“The CHASE Fund recognizes that the professionals who serve in the health sector play an integral role in ensuring the delivery of quality care. Therefore, even as it seeks to upgrade the physical infrastructure of the island’s health institutions, the Fund has also focussed on enhancing the skills of professionals by supporting ongoing training and promoting higher learning, in order to ensure the sustainability of its investment.”
– W. Billy Heaven, Chief Executive Officer, CHASE Fund
In its 10 years, CHASE has expended some J$71million for specialist training programmes mounted under the auspices of the Ministry of Health; and scholarships to promising practitioners in various health-related disciplines.
Ministry of Health’s Oncology Nursing Programme
With the increasing incidence of cancer around the world, the demand for specialist care is also increasing. This reality prompted the CHASE Fund to grant J$995,708 in 2011 to help offset the full cost for a four-week international clinical training experience in which two oncology nurses participated under the auspices of the Ministry of Health. Oncology nursing is a specialist field which is dedicated to providing quality cancer care. Professionals in this discipline are Registered Nurses (RNs), who have received additional training and who may opt to work in any of the many areas of care which include, cancer prevention, community outreach initiatives to encourage early detection, and end-of-life care.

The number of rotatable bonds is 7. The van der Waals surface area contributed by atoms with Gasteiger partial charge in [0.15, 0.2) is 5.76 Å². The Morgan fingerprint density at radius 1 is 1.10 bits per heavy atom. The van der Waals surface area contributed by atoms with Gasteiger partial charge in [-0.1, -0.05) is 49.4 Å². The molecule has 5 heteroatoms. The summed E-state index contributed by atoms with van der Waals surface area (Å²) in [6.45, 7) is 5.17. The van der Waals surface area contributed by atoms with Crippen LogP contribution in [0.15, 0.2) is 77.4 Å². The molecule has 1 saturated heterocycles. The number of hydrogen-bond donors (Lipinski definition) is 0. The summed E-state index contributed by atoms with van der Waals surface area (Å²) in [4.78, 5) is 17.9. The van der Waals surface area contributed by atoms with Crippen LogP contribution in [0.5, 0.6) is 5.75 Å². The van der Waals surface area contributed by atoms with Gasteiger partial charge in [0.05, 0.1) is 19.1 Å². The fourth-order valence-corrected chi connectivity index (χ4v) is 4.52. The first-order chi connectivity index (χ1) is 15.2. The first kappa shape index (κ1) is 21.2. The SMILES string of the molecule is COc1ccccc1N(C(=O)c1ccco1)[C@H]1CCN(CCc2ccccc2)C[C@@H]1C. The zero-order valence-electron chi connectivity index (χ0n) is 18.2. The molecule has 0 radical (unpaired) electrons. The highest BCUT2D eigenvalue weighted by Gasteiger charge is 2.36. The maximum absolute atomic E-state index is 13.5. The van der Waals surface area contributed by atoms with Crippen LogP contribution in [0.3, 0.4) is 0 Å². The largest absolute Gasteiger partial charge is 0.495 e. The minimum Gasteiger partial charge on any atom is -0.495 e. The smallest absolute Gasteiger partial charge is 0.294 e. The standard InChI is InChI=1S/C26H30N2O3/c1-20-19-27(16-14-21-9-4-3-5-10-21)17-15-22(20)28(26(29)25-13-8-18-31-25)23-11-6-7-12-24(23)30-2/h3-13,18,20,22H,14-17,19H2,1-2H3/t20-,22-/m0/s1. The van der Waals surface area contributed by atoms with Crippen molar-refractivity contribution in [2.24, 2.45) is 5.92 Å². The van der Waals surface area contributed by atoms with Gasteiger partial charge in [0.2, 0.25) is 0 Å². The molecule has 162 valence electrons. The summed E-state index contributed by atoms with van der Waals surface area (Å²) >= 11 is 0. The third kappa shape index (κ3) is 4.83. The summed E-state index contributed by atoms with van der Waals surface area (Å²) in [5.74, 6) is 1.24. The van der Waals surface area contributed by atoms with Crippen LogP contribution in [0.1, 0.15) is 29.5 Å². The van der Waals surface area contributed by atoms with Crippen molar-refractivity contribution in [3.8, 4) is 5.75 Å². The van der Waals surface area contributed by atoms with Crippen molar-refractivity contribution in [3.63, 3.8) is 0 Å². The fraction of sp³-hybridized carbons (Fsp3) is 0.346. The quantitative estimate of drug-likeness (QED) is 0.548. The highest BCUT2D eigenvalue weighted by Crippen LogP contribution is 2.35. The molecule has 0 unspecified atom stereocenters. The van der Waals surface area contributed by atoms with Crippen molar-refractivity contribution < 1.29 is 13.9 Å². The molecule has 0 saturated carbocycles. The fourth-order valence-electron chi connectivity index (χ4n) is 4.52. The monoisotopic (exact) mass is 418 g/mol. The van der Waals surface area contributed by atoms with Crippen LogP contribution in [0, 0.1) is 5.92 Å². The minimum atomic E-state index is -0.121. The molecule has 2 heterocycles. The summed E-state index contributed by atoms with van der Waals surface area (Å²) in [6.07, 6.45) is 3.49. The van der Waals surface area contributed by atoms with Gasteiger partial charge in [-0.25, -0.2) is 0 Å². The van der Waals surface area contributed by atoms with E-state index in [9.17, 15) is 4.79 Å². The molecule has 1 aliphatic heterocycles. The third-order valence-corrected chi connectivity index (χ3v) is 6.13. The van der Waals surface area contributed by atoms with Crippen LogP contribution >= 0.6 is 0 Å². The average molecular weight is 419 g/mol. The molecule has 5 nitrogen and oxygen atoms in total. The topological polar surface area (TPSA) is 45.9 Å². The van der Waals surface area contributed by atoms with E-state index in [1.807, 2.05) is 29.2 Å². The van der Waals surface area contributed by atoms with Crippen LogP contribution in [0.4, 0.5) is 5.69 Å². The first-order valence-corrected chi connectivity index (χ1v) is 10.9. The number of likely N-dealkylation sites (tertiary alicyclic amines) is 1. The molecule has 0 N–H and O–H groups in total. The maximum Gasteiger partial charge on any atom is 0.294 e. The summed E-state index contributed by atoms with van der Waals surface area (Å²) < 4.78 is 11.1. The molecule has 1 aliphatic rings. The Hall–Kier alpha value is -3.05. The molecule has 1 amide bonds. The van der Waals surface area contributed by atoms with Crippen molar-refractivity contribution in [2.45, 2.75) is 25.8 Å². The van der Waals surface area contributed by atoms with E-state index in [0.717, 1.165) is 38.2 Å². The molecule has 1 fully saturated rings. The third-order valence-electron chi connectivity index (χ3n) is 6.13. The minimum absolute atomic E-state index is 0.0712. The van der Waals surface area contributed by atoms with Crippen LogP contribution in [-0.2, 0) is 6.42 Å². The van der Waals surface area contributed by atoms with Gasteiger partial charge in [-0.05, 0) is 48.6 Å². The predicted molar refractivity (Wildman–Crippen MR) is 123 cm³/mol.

The exposure overseas was a part of the two-year Nursing degree programme which both nurses were pursuing at the University of the West Indies. The CHASE Fund’s contribution has had a multiplier effect as, on their return to Jamaica, the two nurses also trained their colleagues in this field.
Ministry of Health’s Nephrology Nursing Propgramme
Ministry of Health statistics indicate that an estimated 2,500 persons were afflicted with renal disease in 2007 and that dialysis units in the public health sector were inadequately staffed to serve the increasing number of patients. The statistics further reveal that there were only10 registered nurses in Jamaica who were certified in nephrology, which focuses on the renal health of patients; and these professionals were assigned at the Mandeville Regional, Spanish Town, Kingston Public, Cornwall Regional and University Hospitals, with the personnel to patient ratio being 1-4, compared to the ideal of 1-3.
An initiative by the Ministry of Health to train 55 nurses in nephrology over a two-year period between 2010 and 2012, in an effort to address this situation, was supported by the CHASE Fund which provided the J$5 million requested to help offset the cost of the programme. The course covered haemodialysis and peritoneal dialysis, transplantations, slow replacement therapies, as well as, medical and surgical nursing.
Partnering with JSB to Build Capacity in the Field
A workshop to train parents and volunteers in the effective management of blind and visually-impaired pre-school children in the home was among other capacity-building initiatives financed by the CHASE Fund with a grant of J$786,000.